Signature-Gatherer Sued Over Campaign Funds

OLYMPIA, Wash. (CN) – The Washington state attorney general has sued a well-known initiative promoter and signature-gatherer on claims he funneled campaign funds to his personal accounts and evaded full campaign disclosures.

If Attorney General Bob Ferguson’s claims are successful, activist Tim Eyman may owe the state as much as $1.8 million in penalties.

Ferguson sued Eyman in Thurston County Superior Court this past week, outlining a string of claims that includes misleading initiative sponsors by funneling their money to a separate initiative campaign.

The lawsuit says Eyman evaded reporting to the Public Disclosure Commission the money he received for the “Voters Want More Choices – Save the 2/3’s” campaign in 2012. The Evergreen State claims Eyman, who had already been paid over $1 million for just over 320,000 signatures, did not disclose an additional $308,000 he received for the campaign.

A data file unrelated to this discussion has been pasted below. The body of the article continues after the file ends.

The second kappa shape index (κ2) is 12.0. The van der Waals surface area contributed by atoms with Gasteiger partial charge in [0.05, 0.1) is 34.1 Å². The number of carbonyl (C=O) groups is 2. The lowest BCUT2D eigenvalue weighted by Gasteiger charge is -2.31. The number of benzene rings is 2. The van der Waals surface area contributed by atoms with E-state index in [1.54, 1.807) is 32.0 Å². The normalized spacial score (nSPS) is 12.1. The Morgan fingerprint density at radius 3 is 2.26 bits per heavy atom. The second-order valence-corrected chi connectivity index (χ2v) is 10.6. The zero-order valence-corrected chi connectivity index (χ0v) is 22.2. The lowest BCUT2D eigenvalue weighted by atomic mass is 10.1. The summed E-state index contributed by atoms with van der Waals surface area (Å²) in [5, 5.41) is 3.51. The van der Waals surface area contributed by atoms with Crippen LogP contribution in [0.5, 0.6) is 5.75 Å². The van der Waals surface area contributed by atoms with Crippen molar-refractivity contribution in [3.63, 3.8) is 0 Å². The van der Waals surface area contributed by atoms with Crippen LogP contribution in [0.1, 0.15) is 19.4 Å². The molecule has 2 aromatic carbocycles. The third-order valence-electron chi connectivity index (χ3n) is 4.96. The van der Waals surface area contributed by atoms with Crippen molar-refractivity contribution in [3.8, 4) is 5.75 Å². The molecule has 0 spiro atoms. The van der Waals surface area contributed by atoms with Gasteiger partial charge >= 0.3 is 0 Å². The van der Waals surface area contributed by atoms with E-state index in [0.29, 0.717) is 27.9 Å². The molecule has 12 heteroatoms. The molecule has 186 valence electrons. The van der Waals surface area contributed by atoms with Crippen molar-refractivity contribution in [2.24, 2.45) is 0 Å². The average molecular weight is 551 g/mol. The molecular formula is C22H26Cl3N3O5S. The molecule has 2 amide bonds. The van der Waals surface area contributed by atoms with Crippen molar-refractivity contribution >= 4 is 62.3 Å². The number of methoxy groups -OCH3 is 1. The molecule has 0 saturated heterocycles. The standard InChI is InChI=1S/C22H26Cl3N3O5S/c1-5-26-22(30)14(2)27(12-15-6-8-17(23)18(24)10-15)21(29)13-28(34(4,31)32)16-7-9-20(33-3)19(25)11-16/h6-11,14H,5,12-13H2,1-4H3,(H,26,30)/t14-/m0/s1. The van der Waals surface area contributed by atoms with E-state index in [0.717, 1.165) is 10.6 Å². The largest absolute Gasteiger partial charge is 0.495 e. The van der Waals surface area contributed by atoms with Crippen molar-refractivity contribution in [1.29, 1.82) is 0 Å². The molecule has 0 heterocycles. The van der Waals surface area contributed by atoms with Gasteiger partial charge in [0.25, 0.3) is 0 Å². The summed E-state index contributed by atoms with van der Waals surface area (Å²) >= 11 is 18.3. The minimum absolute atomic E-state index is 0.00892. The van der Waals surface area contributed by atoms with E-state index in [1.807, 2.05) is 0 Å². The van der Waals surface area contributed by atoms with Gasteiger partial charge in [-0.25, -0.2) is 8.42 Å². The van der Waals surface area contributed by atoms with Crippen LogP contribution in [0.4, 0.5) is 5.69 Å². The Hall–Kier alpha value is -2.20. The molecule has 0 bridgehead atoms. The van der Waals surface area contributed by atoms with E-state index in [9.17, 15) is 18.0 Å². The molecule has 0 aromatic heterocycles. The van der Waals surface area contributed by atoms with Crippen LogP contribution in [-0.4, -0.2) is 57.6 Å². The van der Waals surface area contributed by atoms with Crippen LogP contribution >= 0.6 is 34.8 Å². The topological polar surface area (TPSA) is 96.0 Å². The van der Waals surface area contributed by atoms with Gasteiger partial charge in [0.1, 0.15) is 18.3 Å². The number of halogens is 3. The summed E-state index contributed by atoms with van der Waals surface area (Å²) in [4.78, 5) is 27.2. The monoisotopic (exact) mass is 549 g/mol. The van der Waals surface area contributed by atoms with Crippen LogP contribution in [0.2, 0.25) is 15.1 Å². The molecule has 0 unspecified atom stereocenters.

Eyman then used some of the funds for his own use and funneled $200,000 to an advocacy group, Citizens in Charge, to sponsor signature-gathering for another Eyman-backed initiative, I-517, according to the lawsuit. That initiative would have “set penalties for interfering with signature-gatherers or signers,” the lawsuit says.

“Taking kickbacks from contractors, using campaign funds for personal expenses, redirecting donations made for one initiative to a different initiative – it’s hard to imagine what more Mr. Eyman could have done to show his contempt for our campaign-finance disclosure laws,” Ferguson said.

The state also claims Eyman helped file inaccurate and misleading reports related to the Citizens in Charge group, and that one of the group’s leaders concealed the transfer of funds to Eyman.

In addition to asking the court for fines against Eyman, Ferguson also wants an injunction preventing Eyman from directing financial transactions for any political committees going in the future.

Eyman already made a 2002 agreement with the state that permanently bars him from serving as a treasurer for political committees, but the current lawsuit says Eyman worked around the prohibition for his personal gain.

Senior Assistant Attorney General Linda Dalton and Assistant Attorneys General Walter Smith and Jeff Sprung are handling the state’s case against Eyman.


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